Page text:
To a great extent, our identity is formed in relationship. Our psychological Self develops and is sustained by the many experiences we have with others. Children grow up identifying with those around them, taking on specific characteristics and behaviors. However, it is through our relationships with others that our sense of Self and our sense of Other develops. Our Self identity is greatly impacted by how our needs are related to both in our early life and in our adult relationships.
Development and Impact
As infants we have many relational needs, starting with the biological need for warmth, nourishment, protection and contact. Other relational needs that sustain the development of our sense of self are sometimes less obvious. In particular, having our feelings and needs understood and reflected back to us through appropriate responses gives coherence to our sense of self.
It is through having our relational needs met that we learn to relate to others and form our Self identity. Our identities are to a large degree, formed by the experience of having our needs related to, or not. These experiences accumulate and become a part of our psychological structure.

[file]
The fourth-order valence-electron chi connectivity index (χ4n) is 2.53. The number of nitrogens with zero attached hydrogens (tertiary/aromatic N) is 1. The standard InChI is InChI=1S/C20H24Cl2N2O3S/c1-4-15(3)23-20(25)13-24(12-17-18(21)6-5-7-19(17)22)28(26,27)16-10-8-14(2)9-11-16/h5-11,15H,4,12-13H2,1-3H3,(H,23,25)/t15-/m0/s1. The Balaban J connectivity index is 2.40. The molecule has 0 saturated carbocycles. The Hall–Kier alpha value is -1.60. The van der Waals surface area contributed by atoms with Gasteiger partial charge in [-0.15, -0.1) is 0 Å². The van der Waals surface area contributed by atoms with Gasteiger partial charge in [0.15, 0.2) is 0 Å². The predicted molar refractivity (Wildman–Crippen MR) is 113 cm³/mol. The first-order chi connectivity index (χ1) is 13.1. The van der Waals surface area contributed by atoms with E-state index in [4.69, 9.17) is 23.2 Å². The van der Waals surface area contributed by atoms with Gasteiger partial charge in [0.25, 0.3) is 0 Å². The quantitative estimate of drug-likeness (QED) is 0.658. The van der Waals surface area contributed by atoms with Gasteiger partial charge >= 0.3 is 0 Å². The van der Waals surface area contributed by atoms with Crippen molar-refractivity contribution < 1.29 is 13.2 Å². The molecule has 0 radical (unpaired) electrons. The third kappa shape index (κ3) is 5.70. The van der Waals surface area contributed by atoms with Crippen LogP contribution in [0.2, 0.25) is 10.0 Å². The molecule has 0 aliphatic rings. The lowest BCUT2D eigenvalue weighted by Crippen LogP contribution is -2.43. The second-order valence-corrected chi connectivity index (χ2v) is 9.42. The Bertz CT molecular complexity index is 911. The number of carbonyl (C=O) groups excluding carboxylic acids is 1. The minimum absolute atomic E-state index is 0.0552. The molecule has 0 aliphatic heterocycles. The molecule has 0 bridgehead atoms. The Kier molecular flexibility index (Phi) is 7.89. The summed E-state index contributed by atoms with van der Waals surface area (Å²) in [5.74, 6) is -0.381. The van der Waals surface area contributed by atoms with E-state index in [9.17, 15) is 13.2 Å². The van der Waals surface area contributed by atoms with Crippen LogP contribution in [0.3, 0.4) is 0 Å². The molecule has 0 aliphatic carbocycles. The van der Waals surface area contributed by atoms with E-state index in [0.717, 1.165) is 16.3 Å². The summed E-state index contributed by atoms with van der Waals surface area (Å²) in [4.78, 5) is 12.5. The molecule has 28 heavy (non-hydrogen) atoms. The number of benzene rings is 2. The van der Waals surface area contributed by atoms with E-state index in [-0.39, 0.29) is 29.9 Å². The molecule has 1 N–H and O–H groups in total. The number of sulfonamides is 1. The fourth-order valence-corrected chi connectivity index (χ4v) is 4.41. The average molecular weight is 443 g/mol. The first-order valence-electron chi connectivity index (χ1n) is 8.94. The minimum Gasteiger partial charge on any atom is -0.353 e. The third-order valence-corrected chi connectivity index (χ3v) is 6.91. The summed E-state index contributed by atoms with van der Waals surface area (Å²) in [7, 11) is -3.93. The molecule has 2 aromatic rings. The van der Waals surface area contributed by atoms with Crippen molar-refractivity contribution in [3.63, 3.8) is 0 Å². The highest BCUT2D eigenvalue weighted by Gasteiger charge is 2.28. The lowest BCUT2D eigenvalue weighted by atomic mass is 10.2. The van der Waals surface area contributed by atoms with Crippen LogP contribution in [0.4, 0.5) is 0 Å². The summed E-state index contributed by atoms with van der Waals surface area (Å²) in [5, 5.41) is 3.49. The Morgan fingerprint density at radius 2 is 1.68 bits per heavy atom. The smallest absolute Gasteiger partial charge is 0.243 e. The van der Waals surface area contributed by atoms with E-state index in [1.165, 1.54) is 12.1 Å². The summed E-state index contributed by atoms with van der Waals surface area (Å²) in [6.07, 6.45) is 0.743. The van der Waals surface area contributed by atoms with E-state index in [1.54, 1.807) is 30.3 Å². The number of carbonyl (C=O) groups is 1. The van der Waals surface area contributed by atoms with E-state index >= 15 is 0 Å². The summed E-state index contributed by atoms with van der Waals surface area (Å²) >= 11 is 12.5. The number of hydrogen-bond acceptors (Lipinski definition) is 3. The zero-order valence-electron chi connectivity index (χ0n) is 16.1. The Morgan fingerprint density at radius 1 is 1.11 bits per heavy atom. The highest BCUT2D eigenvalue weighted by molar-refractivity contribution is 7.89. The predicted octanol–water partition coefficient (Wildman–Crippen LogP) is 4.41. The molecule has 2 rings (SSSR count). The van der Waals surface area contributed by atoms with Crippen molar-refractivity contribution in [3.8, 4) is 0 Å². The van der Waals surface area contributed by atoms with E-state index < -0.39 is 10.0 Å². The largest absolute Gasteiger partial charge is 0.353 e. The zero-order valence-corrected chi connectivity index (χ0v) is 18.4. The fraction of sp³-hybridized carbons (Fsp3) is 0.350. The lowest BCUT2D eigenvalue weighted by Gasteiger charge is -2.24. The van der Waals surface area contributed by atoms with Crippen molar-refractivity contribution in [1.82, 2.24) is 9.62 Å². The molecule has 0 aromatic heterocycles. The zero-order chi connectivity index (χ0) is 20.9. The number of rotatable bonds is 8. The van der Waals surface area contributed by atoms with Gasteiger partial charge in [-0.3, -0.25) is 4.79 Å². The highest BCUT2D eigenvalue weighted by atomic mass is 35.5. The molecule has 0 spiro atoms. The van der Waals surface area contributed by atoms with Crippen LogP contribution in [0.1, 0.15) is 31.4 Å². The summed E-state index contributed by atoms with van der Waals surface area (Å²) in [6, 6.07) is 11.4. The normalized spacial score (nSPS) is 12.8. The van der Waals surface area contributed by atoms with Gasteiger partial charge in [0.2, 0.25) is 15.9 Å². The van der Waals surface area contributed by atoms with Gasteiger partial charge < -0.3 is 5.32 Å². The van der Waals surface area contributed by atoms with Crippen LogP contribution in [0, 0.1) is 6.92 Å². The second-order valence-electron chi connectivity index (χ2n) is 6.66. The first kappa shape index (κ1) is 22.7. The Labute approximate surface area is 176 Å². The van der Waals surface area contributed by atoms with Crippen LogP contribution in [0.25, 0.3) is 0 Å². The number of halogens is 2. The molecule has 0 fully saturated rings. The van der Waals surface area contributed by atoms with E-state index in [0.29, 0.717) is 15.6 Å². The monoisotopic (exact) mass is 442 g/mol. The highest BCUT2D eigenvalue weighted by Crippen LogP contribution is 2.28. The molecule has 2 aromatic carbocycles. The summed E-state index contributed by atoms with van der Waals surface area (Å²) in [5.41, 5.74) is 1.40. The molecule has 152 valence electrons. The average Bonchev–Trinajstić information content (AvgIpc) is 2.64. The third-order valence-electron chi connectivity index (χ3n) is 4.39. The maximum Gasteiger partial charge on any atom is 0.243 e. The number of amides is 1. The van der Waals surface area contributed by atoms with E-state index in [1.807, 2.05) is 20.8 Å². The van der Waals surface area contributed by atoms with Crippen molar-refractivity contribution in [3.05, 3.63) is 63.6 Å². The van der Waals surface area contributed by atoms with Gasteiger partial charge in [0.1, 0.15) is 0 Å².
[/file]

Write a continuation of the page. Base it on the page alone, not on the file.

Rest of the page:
If we feel we are loved and nourished, we internalize this into our experience of Self. We internalize not only the feeling of being loved and nourished, but the capacity for loving and for nourishing others. These internalized experiences form emotional templates that will impact all of our relationships. The absence of having our needs met is likewise internalized and impacts our relationships.
Current Relational Needs
Because our relational selves continue to grow throughout our lifetime, we continue to need others to supply us with responses that meet our relational needs. Being aware of these needs is important because as adults, we have to learn to manage our own needs.
As adults we find others that can meet some of our needs and we learn ways to handle our needs when they are not met. Becoming more aware of these less obvious relational needs makes it easier to understand ourselves and some of our complicated emotional reactions.
A List of Relational Needs
These are some relational needs that are met/or not met in relationship.
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